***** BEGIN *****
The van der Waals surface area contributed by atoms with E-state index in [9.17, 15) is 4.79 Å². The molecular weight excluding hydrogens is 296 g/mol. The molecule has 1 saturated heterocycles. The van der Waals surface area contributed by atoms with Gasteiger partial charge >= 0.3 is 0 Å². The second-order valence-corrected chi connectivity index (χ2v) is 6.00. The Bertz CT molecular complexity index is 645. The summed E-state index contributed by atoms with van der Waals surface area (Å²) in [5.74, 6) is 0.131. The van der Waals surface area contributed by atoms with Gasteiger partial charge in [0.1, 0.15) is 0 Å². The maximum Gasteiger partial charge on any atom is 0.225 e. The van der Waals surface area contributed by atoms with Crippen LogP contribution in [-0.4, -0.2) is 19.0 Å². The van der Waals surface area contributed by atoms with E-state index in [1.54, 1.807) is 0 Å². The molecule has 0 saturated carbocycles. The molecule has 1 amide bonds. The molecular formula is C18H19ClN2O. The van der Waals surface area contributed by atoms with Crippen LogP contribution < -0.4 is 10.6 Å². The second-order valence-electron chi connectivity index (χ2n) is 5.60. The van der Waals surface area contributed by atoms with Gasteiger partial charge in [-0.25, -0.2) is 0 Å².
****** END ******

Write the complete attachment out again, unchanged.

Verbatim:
The van der Waals surface area contributed by atoms with E-state index in [9.17, 15) is 4.79 Å². The molecular weight excluding hydrogens is 296 g/mol. The molecule has 1 saturated heterocycles. The van der Waals surface area contributed by atoms with Gasteiger partial charge >= 0.3 is 0 Å². The second-order valence-corrected chi connectivity index (χ2v) is 6.00. The Bertz CT molecular complexity index is 645. The summed E-state index contributed by atoms with van der Waals surface area (Å²) in [5.74, 6) is 0.131. The van der Waals surface area contributed by atoms with Gasteiger partial charge in [0.1, 0.15) is 0 Å². The maximum Gasteiger partial charge on any atom is 0.225 e. The van der Waals surface area contributed by atoms with Crippen LogP contribution in [-0.4, -0.2) is 19.0 Å². The van der Waals surface area contributed by atoms with E-state index in [1.54, 1.807) is 0 Å². The molecule has 0 saturated carbocycles. The molecule has 1 amide bonds. The molecular formula is C18H19ClN2O. The van der Waals surface area contributed by atoms with Crippen LogP contribution < -0.4 is 10.6 Å². The second-order valence-electron chi connectivity index (χ2n) is 5.60. The van der Waals surface area contributed by atoms with Gasteiger partial charge in [-0.25, -0.2) is 0 Å².